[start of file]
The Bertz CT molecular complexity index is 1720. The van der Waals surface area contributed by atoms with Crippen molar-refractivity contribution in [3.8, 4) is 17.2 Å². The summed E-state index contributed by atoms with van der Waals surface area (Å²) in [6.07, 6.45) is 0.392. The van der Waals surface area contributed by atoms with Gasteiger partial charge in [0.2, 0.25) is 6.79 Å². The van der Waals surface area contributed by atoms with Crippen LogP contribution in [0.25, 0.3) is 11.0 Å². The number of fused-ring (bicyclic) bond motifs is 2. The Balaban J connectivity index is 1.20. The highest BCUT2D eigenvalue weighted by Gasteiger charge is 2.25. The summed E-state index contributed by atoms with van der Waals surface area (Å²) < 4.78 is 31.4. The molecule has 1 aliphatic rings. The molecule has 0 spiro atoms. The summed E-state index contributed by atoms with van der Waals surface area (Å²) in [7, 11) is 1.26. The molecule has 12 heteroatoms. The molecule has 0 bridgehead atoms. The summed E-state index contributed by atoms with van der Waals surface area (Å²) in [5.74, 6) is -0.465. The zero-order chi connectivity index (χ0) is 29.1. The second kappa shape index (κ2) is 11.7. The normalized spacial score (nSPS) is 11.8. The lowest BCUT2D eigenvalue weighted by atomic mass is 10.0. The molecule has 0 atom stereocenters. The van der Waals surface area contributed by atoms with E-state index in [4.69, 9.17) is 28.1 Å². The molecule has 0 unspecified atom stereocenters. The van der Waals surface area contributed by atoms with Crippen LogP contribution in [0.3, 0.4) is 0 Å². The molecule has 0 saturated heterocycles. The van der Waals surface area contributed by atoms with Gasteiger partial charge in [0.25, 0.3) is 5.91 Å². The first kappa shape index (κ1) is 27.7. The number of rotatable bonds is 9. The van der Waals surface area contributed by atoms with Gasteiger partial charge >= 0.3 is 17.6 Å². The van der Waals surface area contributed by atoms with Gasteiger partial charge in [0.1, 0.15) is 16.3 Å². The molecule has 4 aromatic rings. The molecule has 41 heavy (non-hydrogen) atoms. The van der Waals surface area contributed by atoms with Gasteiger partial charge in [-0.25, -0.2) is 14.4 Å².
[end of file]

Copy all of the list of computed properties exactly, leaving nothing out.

The Bertz CT molecular complexity index is 1720. The van der Waals surface area contributed by atoms with Crippen molar-refractivity contribution in [3.8, 4) is 17.2 Å². The summed E-state index contributed by atoms with van der Waals surface area (Å²) in [6.07, 6.45) is 0.392. The van der Waals surface area contributed by atoms with Gasteiger partial charge in [0.2, 0.25) is 6.79 Å². The van der Waals surface area contributed by atoms with Crippen LogP contribution in [0.25, 0.3) is 11.0 Å². The number of fused-ring (bicyclic) bond motifs is 2. The Balaban J connectivity index is 1.20. The highest BCUT2D eigenvalue weighted by Gasteiger charge is 2.25. The summed E-state index contributed by atoms with van der Waals surface area (Å²) < 4.78 is 31.4. The molecule has 1 aliphatic rings. The molecule has 0 spiro atoms. The summed E-state index contributed by atoms with van der Waals surface area (Å²) in [7, 11) is 1.26. The molecule has 12 heteroatoms. The molecule has 0 bridgehead atoms. The summed E-state index contributed by atoms with van der Waals surface area (Å²) in [5.74, 6) is -0.465. The zero-order chi connectivity index (χ0) is 29.1. The second kappa shape index (κ2) is 11.7. The normalized spacial score (nSPS) is 11.8. The lowest BCUT2D eigenvalue weighted by atomic mass is 10.0. The molecule has 0 atom stereocenters. The van der Waals surface area contributed by atoms with E-state index in [4.69, 9.17) is 28.1 Å². The molecule has 0 unspecified atom stereocenters. The van der Waals surface area contributed by atoms with Crippen LogP contribution in [0.3, 0.4) is 0 Å². The molecule has 0 saturated heterocycles. The van der Waals surface area contributed by atoms with Gasteiger partial charge in [0.25, 0.3) is 5.91 Å². The first kappa shape index (κ1) is 27.7. The number of rotatable bonds is 9. The van der Waals surface area contributed by atoms with Gasteiger partial charge >= 0.3 is 17.6 Å². The van der Waals surface area contributed by atoms with Gasteiger partial charge in [0.1, 0.15) is 16.3 Å². The molecule has 4 aromatic rings. The molecule has 41 heavy (non-hydrogen) atoms. The van der Waals surface area contributed by atoms with Gasteiger partial charge in [-0.25, -0.2) is 14.4 Å².